DENVER – If you’ve been anywhere near downtown Denver this weekend, then you’ve probably felt what I felt during a brief walk down the 16th St. Mall: That terrifying feeling that a naval fleet was preparing for war as dozens of its ships propelled across the ocean, the scene set to Richard Wagner’s “Ride of the Valkyries.” Except, in this case, the fleet is made up of electronic scooters and their only goal is to get to Coors Field as quickly as possible.
Or perhaps you felt something different, I don’t know. I’m not a telepath. But the new reality for drivers, bike riders and pedestrians in Denver is that you’ll now have to share the streets with green scooters.
Lime, the company that launched a dockless bike sharing service in Aurora last year, introduced their new concept to Denverites this past Friday when it launched Lime-S, colloquially dubbed the “Uber for scooters.”
The service, which allows users to rent a scooter via an app at the cost of $1 plus 15 cents per minute of riding, gives people the ability to move faster than you would walking – the scooters can travel about 15 miles per hour and have about a 20-mile range.
The company has already launched the service in San Diego, California; Washington, D.C.; Miami, Florida; San Jose, California and Charlotte, North Carolina.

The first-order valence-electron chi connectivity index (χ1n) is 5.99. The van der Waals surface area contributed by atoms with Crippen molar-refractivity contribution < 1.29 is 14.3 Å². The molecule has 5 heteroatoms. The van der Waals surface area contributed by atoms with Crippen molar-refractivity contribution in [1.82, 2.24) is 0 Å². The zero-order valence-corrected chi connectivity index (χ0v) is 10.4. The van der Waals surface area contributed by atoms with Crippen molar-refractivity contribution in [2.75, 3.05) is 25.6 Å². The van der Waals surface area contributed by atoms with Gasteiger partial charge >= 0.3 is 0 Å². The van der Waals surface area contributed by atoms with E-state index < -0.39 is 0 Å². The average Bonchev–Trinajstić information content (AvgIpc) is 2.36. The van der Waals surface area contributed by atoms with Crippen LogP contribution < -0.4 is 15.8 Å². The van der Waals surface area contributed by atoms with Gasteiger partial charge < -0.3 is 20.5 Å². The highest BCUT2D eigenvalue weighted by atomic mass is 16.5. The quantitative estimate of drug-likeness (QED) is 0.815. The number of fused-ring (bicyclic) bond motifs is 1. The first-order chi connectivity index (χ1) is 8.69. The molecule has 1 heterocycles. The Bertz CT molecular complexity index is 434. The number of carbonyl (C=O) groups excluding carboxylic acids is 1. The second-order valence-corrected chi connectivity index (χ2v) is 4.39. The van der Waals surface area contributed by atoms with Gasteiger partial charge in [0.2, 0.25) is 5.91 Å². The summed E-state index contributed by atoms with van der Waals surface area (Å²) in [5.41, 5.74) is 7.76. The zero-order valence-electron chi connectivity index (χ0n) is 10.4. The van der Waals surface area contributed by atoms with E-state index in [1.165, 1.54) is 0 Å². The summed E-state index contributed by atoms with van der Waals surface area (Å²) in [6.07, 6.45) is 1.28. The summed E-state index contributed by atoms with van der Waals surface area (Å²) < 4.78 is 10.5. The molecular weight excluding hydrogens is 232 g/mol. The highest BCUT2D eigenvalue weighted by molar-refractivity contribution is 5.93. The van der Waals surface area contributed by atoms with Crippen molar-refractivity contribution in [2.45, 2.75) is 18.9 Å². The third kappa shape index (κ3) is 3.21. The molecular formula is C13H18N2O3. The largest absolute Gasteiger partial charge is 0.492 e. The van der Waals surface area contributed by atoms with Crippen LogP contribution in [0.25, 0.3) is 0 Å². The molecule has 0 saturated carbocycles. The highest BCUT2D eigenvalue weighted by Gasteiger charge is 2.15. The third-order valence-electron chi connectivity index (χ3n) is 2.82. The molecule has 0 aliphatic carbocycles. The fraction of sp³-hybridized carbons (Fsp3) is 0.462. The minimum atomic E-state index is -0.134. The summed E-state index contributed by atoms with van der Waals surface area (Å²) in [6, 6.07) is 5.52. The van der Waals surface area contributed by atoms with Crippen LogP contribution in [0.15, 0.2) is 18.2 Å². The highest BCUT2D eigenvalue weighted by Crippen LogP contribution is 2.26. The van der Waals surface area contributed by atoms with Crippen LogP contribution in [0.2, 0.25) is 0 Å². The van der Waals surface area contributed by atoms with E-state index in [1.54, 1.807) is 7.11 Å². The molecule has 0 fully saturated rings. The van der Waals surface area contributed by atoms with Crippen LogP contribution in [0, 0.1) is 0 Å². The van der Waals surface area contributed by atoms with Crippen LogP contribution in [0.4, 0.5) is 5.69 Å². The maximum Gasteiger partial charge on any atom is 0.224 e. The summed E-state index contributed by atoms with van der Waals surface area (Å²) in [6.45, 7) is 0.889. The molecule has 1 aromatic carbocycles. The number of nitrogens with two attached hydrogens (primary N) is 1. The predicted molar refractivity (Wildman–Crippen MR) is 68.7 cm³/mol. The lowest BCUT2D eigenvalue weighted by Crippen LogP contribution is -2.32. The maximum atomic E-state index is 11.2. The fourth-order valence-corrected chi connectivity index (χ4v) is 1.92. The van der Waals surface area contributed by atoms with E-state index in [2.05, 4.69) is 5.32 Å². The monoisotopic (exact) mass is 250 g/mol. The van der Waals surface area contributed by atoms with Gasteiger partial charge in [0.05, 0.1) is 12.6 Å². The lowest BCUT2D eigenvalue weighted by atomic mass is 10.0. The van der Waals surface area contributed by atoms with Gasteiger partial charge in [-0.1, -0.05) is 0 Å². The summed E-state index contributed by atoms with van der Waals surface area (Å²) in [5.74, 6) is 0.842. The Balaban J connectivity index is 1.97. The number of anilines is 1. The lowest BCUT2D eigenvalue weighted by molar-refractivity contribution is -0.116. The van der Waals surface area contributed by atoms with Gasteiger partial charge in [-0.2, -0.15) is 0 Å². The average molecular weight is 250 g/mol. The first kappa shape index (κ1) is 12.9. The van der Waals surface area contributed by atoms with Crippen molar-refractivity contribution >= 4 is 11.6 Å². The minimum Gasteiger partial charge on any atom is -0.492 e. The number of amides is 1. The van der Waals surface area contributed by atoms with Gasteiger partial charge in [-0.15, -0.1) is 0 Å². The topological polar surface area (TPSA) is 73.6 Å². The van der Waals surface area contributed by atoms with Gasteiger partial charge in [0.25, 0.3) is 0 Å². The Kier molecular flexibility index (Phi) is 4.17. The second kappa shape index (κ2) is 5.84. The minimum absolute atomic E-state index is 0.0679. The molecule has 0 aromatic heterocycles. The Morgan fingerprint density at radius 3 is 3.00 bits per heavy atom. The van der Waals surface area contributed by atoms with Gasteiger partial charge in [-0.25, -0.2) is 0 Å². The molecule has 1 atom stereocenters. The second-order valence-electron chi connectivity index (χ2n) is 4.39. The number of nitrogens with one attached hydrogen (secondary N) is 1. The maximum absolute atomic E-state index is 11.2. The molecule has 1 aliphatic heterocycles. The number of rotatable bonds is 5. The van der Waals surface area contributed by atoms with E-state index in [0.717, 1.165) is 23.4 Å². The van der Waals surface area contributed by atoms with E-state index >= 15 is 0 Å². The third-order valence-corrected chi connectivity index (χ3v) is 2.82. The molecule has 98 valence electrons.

But an investigation by WSOC-TV in uncovered that Lime did not have the proper permits when it launched the service in Charlotte. The bikes were pulled, but have been returned to the streets.
In San Francisco, the city ordered Lime and other scooter sharing companies this week to remove their electric scooters from the streets until a permitting process can be set up.
In that city, people have expressed everything from fascination with the innovative idea, to thousands of complaints about the way people are handling the service.
And in Seattle, the service has been halted altogether until the city figures out a plan for dockless bikes give some of the issues that have come about: people driving without helmets, bikes being left on sidewalks and people using them in areas where they're not supposed to be riding them.
The ire from some of the problems the service has created has even led to the creation of a Twitter account “featuring idiots riding, crashing & carelessly discarding Lime, Bird, Skip, Goat & Spit scooters on sidewalks everywhere.”
And the City of Denver is taking notice.
In a statement from Denver Public Works spokesman Nancy Khun told our partners at the Denver Post that while the city is supportive of new alternative ways of moving around, “we feel these technologies should be deployed in a way that works with the city’s goals of increasing pedestrian safety and mobility.”
Khun told Denver7 the city was concerned about the use, placement and quantity of the scooters, particularly in areas of high pedestrian activity.
In addition, city ordinance prohibits anything from encumbering the public right of way without a permit and our Department will be removing scooters that are blocking sidewalks and other public spaces. At the same time, we are working to develop new rules to regulate these activities in the public right of way that we aim to put into effect in the very short term.
It’s not clear when those new rules would go into effect, but Lime said it would work with the city to move their concept forward.